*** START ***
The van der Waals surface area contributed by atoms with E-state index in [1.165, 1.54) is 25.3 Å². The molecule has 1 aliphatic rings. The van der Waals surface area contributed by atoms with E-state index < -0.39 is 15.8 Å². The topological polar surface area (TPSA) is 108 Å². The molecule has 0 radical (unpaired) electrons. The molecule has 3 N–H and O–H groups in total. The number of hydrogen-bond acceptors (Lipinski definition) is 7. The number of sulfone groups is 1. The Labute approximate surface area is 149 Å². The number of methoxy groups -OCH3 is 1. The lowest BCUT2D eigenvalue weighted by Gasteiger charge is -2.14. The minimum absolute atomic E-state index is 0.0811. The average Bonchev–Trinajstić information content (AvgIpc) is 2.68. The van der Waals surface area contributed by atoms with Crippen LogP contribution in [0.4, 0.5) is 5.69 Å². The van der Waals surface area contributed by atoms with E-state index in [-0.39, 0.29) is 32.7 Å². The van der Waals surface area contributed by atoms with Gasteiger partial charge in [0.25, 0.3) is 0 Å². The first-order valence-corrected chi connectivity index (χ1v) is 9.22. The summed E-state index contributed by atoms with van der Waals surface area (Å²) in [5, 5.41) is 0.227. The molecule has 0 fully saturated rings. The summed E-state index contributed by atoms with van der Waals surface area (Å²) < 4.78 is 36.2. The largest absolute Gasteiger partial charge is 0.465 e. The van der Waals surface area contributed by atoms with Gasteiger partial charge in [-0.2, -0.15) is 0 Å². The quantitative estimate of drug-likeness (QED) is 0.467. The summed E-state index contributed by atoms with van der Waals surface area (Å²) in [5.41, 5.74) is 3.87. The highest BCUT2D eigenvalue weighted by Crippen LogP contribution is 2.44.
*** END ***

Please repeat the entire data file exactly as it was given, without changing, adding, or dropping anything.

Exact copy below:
The van der Waals surface area contributed by atoms with E-state index in [1.165, 1.54) is 25.3 Å². The molecule has 1 aliphatic rings. The van der Waals surface area contributed by atoms with E-state index < -0.39 is 15.8 Å². The topological polar surface area (TPSA) is 108 Å². The molecule has 0 radical (unpaired) electrons. The molecule has 3 N–H and O–H groups in total. The number of hydrogen-bond acceptors (Lipinski definition) is 7. The number of sulfone groups is 1. The Labute approximate surface area is 149 Å². The number of methoxy groups -OCH3 is 1. The lowest BCUT2D eigenvalue weighted by Gasteiger charge is -2.14. The minimum absolute atomic E-state index is 0.0811. The average Bonchev–Trinajstić information content (AvgIpc) is 2.68. The van der Waals surface area contributed by atoms with Crippen LogP contribution in [0.4, 0.5) is 5.69 Å². The van der Waals surface area contributed by atoms with E-state index in [-0.39, 0.29) is 32.7 Å². The van der Waals surface area contributed by atoms with Gasteiger partial charge in [0.25, 0.3) is 0 Å². The first-order valence-corrected chi connectivity index (χ1v) is 9.22. The summed E-state index contributed by atoms with van der Waals surface area (Å²) in [5, 5.41) is 0.227. The molecule has 0 fully saturated rings. The summed E-state index contributed by atoms with van der Waals surface area (Å²) < 4.78 is 36.2. The largest absolute Gasteiger partial charge is 0.465 e. The van der Waals surface area contributed by atoms with Gasteiger partial charge in [-0.2, -0.15) is 0 Å². The quantitative estimate of drug-likeness (QED) is 0.467. The summed E-state index contributed by atoms with van der Waals surface area (Å²) in [5.41, 5.74) is 3.87. The highest BCUT2D eigenvalue weighted by Crippen LogP contribution is 2.44.